Third Place, $5,000: Maker Educators Collaborative: Innovation in the Learning Commons, West Vancouver, B.C.
A toy bear with hand-carved wooden snowshoes and a tiny crocheted hat. If Michelle Davis thinks back, that childhood Christmas gift-a handmade collaboration between her parents and her grandmother-is where everything started. It’s what led her to get a graduate degree in educational technology and design, and what inspired her to transform her place of work.
“Growing up, there was always a sewing room or a workshop at home. I was always encouraged to create,” she says.
When Davis, a teacher-librarian, first arrived at Gleneagles Ch’axay Elementary School in West Vancouver two years ago, she knew she wanted to replicate that experience on a larger scale. The answer: a “makerspace,” a physical area where students from kindergarten to Grade 7 could use equipment, whether a sheet of cardboard or a 3-D printer, to design, explore and, ultimately, learn.
In cooperation with col- leagues from three local grade schools and a high school, Davis set up a space in the Gleneagles “learning commons” (a.k.a. the library) where students could tinker. (All four of the schools currently have makerspaces in varying stages of development; Davis and her collaborators would like to equip other institutions across the city, as well.)
For Kelly Richter’s daughters, eight-year-old Ava and seven-year-old Sabina, the makerspace is part of what makes their school cool. And experimenting, rather than following instructions, lets them risk failure-as important a lesson as any. “I was struck by how Ava and a friend became engrossed with figuring out how electronic building blocks could work together in different ways,” says Richter. “They were fearless about making mistakes.”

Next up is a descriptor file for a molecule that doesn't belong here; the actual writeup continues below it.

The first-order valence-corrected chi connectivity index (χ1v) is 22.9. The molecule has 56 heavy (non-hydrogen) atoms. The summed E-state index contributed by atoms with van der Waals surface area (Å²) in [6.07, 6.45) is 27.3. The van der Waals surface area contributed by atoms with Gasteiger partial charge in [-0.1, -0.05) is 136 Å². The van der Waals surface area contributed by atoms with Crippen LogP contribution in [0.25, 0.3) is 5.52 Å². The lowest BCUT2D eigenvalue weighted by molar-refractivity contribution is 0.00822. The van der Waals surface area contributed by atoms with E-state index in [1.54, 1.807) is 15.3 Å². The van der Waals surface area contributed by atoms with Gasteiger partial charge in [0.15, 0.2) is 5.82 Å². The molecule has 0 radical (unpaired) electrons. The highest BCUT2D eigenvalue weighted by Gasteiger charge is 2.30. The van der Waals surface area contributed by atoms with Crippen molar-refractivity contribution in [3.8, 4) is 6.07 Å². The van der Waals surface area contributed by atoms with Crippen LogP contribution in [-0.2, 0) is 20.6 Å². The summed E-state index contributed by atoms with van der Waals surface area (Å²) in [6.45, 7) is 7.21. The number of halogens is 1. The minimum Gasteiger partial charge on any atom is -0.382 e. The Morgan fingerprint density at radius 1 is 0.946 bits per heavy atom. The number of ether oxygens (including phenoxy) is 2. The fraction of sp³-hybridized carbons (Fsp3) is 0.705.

Davis sees the learning commons as a “library plus,” a hub where traditional skills like reading are complemented by creative problem solving and critical thinking. Working with the different grade levels, she chose five themes to launch its makerspace: robotics, video creation, fabric shop, engineering and building, and design challenges.
Participants have made murals on a giant Lego wall, built an igloo out of 400 milk jugs, come up with a concept for a GPS-equipped dog collar and programmed robots to navigate a handmade obstacle course. But literacy is the engine driving all this innovation. Reading a book about a robot begat the design of a robot, which begat the composition of a story about a robot. And because the kids were writing about something they constructed, their level of investment grew. “By asking the children what they want to make, we are helping them realize that they aren’t just consumers,” says Davis. “They can create new knowledge and give back.”
The students aren’t the only ones who feel empowered. Maker education is grounded in the spirit of community, and that’s reflected in the West Vancouver collective. “We’re made up of teacher-librarians, a vice-principal and teachers at both the grade-school and high-school levels,” says Davis. “You don’t often see this kind of cross-pollination. Pooling our resources has made this experience richer.”